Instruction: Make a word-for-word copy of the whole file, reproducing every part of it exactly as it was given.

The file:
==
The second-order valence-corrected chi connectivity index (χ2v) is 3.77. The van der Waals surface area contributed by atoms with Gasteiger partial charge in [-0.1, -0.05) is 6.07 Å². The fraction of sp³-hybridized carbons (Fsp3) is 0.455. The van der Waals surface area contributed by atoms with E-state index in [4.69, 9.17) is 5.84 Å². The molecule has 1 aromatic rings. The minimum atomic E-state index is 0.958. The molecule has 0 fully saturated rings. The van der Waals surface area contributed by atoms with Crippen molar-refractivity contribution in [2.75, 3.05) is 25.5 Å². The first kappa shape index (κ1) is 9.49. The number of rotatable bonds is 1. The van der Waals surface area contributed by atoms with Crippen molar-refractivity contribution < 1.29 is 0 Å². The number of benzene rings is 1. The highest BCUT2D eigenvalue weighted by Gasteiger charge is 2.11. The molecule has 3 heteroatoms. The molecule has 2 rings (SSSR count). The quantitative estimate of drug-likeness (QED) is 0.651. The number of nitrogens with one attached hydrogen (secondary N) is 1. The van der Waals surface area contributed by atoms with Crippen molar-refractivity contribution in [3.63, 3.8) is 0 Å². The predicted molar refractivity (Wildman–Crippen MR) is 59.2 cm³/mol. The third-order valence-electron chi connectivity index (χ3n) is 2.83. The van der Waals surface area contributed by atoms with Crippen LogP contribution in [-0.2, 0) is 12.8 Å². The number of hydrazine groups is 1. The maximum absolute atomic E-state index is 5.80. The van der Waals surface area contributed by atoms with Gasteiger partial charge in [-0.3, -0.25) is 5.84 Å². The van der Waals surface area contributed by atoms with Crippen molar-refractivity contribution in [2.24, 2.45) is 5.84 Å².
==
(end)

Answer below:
The second-order valence-corrected chi connectivity index (χ2v) is 3.77. The van der Waals surface area contributed by atoms with Gasteiger partial charge in [-0.1, -0.05) is 6.07 Å². The fraction of sp³-hybridized carbons (Fsp3) is 0.455. The van der Waals surface area contributed by atoms with E-state index in [4.69, 9.17) is 5.84 Å². The molecule has 1 aromatic rings. The minimum atomic E-state index is 0.958. The molecule has 0 fully saturated rings. The van der Waals surface area contributed by atoms with Crippen molar-refractivity contribution in [2.75, 3.05) is 25.5 Å². The first kappa shape index (κ1) is 9.49. The number of rotatable bonds is 1. The van der Waals surface area contributed by atoms with Crippen molar-refractivity contribution < 1.29 is 0 Å². The number of benzene rings is 1. The highest BCUT2D eigenvalue weighted by Gasteiger charge is 2.11. The molecule has 3 heteroatoms. The molecule has 2 rings (SSSR count). The quantitative estimate of drug-likeness (QED) is 0.651. The number of nitrogens with one attached hydrogen (secondary N) is 1. The van der Waals surface area contributed by atoms with Crippen molar-refractivity contribution in [3.63, 3.8) is 0 Å². The predicted molar refractivity (Wildman–Crippen MR) is 59.2 cm³/mol. The third-order valence-electron chi connectivity index (χ3n) is 2.83. The van der Waals surface area contributed by atoms with Crippen LogP contribution in [-0.2, 0) is 12.8 Å². The number of hydrazine groups is 1. The maximum absolute atomic E-state index is 5.80. The van der Waals surface area contributed by atoms with Gasteiger partial charge in [-0.3, -0.25) is 5.84 Å². The van der Waals surface area contributed by atoms with Crippen molar-refractivity contribution in [2.24, 2.45) is 5.84 Å².